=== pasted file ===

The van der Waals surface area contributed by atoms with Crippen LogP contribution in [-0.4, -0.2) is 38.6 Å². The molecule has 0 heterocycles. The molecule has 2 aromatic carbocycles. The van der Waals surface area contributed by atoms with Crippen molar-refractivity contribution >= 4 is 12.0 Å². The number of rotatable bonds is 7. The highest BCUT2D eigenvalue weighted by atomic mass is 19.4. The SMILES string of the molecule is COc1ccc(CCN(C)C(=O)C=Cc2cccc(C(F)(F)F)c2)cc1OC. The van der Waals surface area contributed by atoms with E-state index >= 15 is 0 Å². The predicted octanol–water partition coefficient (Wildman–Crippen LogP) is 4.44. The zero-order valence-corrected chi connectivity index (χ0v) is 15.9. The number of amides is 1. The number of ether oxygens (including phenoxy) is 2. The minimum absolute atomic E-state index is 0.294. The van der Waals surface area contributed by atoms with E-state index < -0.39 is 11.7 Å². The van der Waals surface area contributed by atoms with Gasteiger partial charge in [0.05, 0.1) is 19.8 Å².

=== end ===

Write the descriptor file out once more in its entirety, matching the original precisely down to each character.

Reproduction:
The van der Waals surface area contributed by atoms with Crippen LogP contribution in [-0.4, -0.2) is 38.6 Å². The molecule has 0 heterocycles. The molecule has 2 aromatic carbocycles. The van der Waals surface area contributed by atoms with Crippen molar-refractivity contribution >= 4 is 12.0 Å². The number of rotatable bonds is 7. The highest BCUT2D eigenvalue weighted by atomic mass is 19.4. The SMILES string of the molecule is COc1ccc(CCN(C)C(=O)C=Cc2cccc(C(F)(F)F)c2)cc1OC. The van der Waals surface area contributed by atoms with E-state index >= 15 is 0 Å². The predicted octanol–water partition coefficient (Wildman–Crippen LogP) is 4.44. The zero-order valence-corrected chi connectivity index (χ0v) is 15.9. The number of amides is 1. The number of ether oxygens (including phenoxy) is 2. The minimum absolute atomic E-state index is 0.294. The van der Waals surface area contributed by atoms with E-state index < -0.39 is 11.7 Å². The van der Waals surface area contributed by atoms with Gasteiger partial charge in [0.05, 0.1) is 19.8 Å².